The Boat to Redemption

The Boat to Redemption

3.18 (158 ratings by Goodreads)
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Description

Disgraced Secretary Ku has been banished from the Party - it has been officially proved he does not have a fish-shaped birthmark on his bottom and is therefore not the son of a revolutionary martyr, but the issue of a river pirate and a prostitute. Mocked by the citizens of Milltown, Secretary Ku leaves the shore for a new life among the boat people on a fleet of industrial barges. Refusing to renounce his high status, he maintains a distance - with Dongliang, his teenage son - from the gossipy lowlifes who surround him. One day a feral little girl, Huixian, arrives looking for her mother, who has jumped to her death in the river. The boat people, and especially Dongliang, take her to their hearts. But Huixian sows conflict wherever she goes, and soon Dongliang is in the grip of an obsession for her. He takes on Life, Fate and the Party in the only way he knows ...show more

Product details

  • Paperback | 480 pages
  • 126 x 194 x 32mm | 240.4g
  • Transworld Publishers Ltd
  • Black Swan
  • London, United Kingdom
  • English
  • 0552774545
  • 9780552774543
  • 306,880

About Su Tong

Born in 1963 in Suzhou and now living in Beijing with his family, Su Tong is one of China's most celebrated bestselling authors, shooting to international fame in 1993 when Zhang Yimou's film of his novella Raise the Red Lantern was nominated for an Oscar. His first short story collection, Madwoman on the Bridge was published by Black Swan in 2008. Translator Howard Goldblatt is Research Professor at the University of Notre Dame. He is the recipient of two translation fellowships from the National Endowment for the Arts and has been awarded the Translation of the Year Prize from the American Literary Translators Association and the Man Asian Literary Prize.show more

Review quote

"Su Tong writes beautiful, dangerous prose" -- Meg Wolitzer "What I admire most is Su Tong's style...His strokes are restrained but merciless. He is a true literary talent" -- Anchee Min "Powerful and elegant ...the world he so vividly depicts has the timelessness of a classical Chinese court painting" Independent "There is something soothing and insistent about the sound and feel of Su Tong's writing.Chinese customs and characters make the mood strange and different...Language, its feel and construction, flows like the river into the reader's imagination... [More] twists, turns and tragedies hold the reader's attention right to the end. The writing is superb, the word pictures of the river and its people memorable. And Yes, it could make great cinema" Sunday Express "The major achievement of this novel is Su Tong's decision to forgo his strength as a prose stylist and settle for a familiar story told in a familiar language. Despite the tendency of the younger generation to dismiss the cultural revolution as a bygone era, this recent past, with its cruelties and absurdities, still lives in the nation's memory. At his best, Su Tong is able to catch the tragedy and comedy of that time, using a highly political language: when the birthmark on Ku Wenxue's bottom disqualifies him as the martyr's son, the whole town goes through a craze of examining one another's bottoms in the toilets of municipal baths, while Dongliang, our private and sensitive narrator, reports, "I tightened my belt and heightened my vigilance," - a line that playfully combines two slogans from Mao's era. Dialogues filled with political cliches of the time are the highlight of the novel. In an extremely poignant exchange - both tragic and absurd - towards the end of the novel, the narrator, in order to steal the martyr's memorial stone, has a long argument with the town's idiot, who has for decades considered himself to be the real son of the martyr." Guardianshow more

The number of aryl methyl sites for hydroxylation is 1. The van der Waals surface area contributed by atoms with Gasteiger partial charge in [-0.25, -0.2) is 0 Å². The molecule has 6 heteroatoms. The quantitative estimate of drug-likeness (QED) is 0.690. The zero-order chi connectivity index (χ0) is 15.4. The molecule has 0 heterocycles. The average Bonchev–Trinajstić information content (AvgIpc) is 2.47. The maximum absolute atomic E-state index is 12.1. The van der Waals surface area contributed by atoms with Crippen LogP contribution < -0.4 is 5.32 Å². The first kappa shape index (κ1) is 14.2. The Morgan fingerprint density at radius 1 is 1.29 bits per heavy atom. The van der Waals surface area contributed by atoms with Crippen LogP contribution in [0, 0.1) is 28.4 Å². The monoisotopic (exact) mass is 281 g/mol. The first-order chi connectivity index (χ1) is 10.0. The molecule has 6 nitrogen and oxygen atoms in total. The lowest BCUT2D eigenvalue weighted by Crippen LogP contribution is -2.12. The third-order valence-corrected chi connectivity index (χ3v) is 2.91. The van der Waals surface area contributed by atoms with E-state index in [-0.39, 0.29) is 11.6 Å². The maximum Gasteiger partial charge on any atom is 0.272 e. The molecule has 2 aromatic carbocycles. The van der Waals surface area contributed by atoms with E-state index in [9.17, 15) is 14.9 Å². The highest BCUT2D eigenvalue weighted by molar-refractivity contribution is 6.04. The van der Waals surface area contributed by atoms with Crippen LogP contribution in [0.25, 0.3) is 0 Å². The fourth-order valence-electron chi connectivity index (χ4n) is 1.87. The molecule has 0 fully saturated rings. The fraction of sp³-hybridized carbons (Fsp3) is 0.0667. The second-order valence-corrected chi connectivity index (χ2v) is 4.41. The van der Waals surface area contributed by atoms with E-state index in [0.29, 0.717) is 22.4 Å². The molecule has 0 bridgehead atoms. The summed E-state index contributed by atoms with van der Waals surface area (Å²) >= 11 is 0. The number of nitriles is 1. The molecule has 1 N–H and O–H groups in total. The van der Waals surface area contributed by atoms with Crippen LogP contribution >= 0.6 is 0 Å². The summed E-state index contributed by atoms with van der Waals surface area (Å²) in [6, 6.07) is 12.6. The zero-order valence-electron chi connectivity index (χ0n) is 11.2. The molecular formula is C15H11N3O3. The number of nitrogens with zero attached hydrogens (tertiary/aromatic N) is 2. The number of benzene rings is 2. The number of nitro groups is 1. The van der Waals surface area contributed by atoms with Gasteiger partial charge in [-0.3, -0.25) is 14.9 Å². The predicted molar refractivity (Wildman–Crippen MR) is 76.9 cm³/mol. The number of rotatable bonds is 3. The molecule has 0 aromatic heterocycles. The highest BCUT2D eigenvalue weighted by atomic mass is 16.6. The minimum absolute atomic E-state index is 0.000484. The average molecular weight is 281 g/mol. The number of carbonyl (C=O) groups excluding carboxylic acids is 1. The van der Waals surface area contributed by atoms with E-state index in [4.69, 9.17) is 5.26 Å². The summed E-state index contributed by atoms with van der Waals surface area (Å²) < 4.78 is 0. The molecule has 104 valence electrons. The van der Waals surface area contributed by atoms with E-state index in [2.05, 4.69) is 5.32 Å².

Review Text

"Su Tong writes beautiful, dangerous prose"show more

Back cover copy

Disgraced Secretary Ku has been banished from the Party - it has been proven he does not have a fish-shaped birthmark on his bottom and is therefore not the son of a revolutionary martyr, but of a river pirate and a prostitute. Secretary Ku and his teenage son, Dongliang, leave the shore for a new life among the boat people on the Golden Sparrow River. One day a feral little girl, Huixian, arrives looking for her mother, who has jumped to her death in the river. Huixan sows conflict wherever she goes, and soon Dongliang is in the grip of an obsession for her. He takes on Life, Fate and the Party in the only way he knows...show more

Rating details

158 ratings
3.18 out of 5 stars
5 9% (15)
4 28% (44)
3 38% (60)
2 21% (33)
1 4% (6)
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